Codex Humboldt Fragment 1 / Codex Azoyú Reverso
A contemporary elective affinityThe term Mesoamerica is used to describe a region in North and Central America that was shaped by shared cultural traits. It covered an area now occupied by Mexico, Guatemala, Belize, and parts of Honduras, El Salvador, and Costa Rica. In pre-colonial times a large population lived there and various indigenous cultures emerged, including the Aztec, Huaxtec, Mixtec, Olmec, Zapotec, Maya, and Cotzumalhuapa cultures. Impressive reliefs as well as large, sculptures of animal figures, mythical creatures, and deities are among the surviving artefacts from the Cotzumalhuapa culture.
Along with the eight mighty Cotzumalhuapa stelae from 650-950 and other artefacts, a large-scale modern installation dominates the Mesoamerica gallery in the Humboldt Forum. Using 320 terracotta tiles, the Mexican artist Mariana Castillo Deball created the largest contemporary artwork within the presentations of the Ethnologisches Museum and the Museum für Asiatische Kunst. Her installation Codex Humboldt Fragment 1/Codex Azoyú Reverso almost completely covers the two-storey high southern end of the hall and was made possible by a donation from the “Friends of the Ethnologisches Museum”. In this work, the Berlin-based artist refers to two pictographic documents, the “Codex Humboldt Fragment 1” and “Codex Azoyú Reverso”. These are records of tax payments from the Tlapa region in Guerrero to the Aztec conquerors and rulers from the sixteenth century. Alexander von Humboldt acquired the “Codex Humboldt Fragment 1” during his visit to New Spain at the beginning of the nineteenth century. Today, the fragment is in the collection of the Staatsbibliothek zu Berlin (Berlin State Library). The Codex Azoyú Reverso was rediscovered in 1940 in Guerrero, Mexico.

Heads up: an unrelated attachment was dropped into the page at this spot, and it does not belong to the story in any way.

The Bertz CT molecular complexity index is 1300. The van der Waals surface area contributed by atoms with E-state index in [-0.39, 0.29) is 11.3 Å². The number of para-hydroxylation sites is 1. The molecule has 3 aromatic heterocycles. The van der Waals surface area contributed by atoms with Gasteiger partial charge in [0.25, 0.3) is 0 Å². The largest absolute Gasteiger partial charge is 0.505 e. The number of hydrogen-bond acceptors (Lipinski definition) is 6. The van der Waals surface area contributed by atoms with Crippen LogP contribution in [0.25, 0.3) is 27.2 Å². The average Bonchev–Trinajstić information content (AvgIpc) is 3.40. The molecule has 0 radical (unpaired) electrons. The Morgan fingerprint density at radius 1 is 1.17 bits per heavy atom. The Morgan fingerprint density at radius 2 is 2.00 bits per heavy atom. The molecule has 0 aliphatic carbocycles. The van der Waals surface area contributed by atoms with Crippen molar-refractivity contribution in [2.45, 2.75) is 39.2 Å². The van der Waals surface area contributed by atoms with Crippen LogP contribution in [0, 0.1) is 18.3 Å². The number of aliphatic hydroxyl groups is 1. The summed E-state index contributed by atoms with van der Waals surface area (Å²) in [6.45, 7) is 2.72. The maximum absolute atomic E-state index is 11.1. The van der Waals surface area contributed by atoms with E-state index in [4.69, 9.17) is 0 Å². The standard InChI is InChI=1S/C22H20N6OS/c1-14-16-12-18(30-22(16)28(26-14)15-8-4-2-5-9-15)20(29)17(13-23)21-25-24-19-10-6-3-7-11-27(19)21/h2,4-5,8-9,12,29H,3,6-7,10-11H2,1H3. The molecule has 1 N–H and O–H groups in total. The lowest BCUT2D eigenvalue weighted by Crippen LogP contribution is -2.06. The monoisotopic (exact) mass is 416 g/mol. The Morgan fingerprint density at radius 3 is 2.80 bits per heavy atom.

Mariana Castillo Deball was born in Mexico City in 1975. She lives and works in Berlin. Castillo Deball closely interweaves art and research. Archaeological finds, which the artist analyses and presents through her cultural interpretations, are often the focus of her art. She places attention not only on traces of a thing’s use, but also on individual, free associations about the history of the found or already archived objects. Works completed in quite diverse media – including drawing, film, sculpture, installation and performance, with which Castillo Deball considerably expands the possibilities of artistic representation – result from this process of deconstruction.
Castillo Deball has had solo exhibitions at the New Museum, New York, USA (2019), the Reva and David Logan Center for the Arts, University of Chicago, USA (2018), the Museo Amparo, Puebla, Mexico (2018), the SCAD Museum of Art, Savannah, Georgia, USA (2018), the Galerie Wedding, Berlin, Germany (2017), the San Francisco Art Institute, San Francisco, USA (2016), the Museo de Arte Contemporáneo de Oaxaca, Mexico (2015), Hamburger Bahnhof, Berlin, Germany (2014), the Musée Régional D’art Contemporain, Sérignan, France (2015), CCA, Glasgow, Great Britain (2013), the Chisenhale Gallery, London, Great Britain (2013), the Museo Experimentelles El Eco, Mexico City, Mexico (2011), and the Museum of Latin American Art, Long Beach, USA (2010). Her group exhibitions include the Fondazione Sandretto Re Rebaudengo, Turin, Italy (2018), LACMA, Los Angeles, USA (2017), the 32nd São Paolo Biennial, Brazil (2016), the Liverpool Biennial, Great Britain (2016), the 8th Berlin Biennale, Berlin, Germany (2014), documenta 13, Kassel, Germany (2013), and the 54th Venice Biennale, Venice, Italy (2011).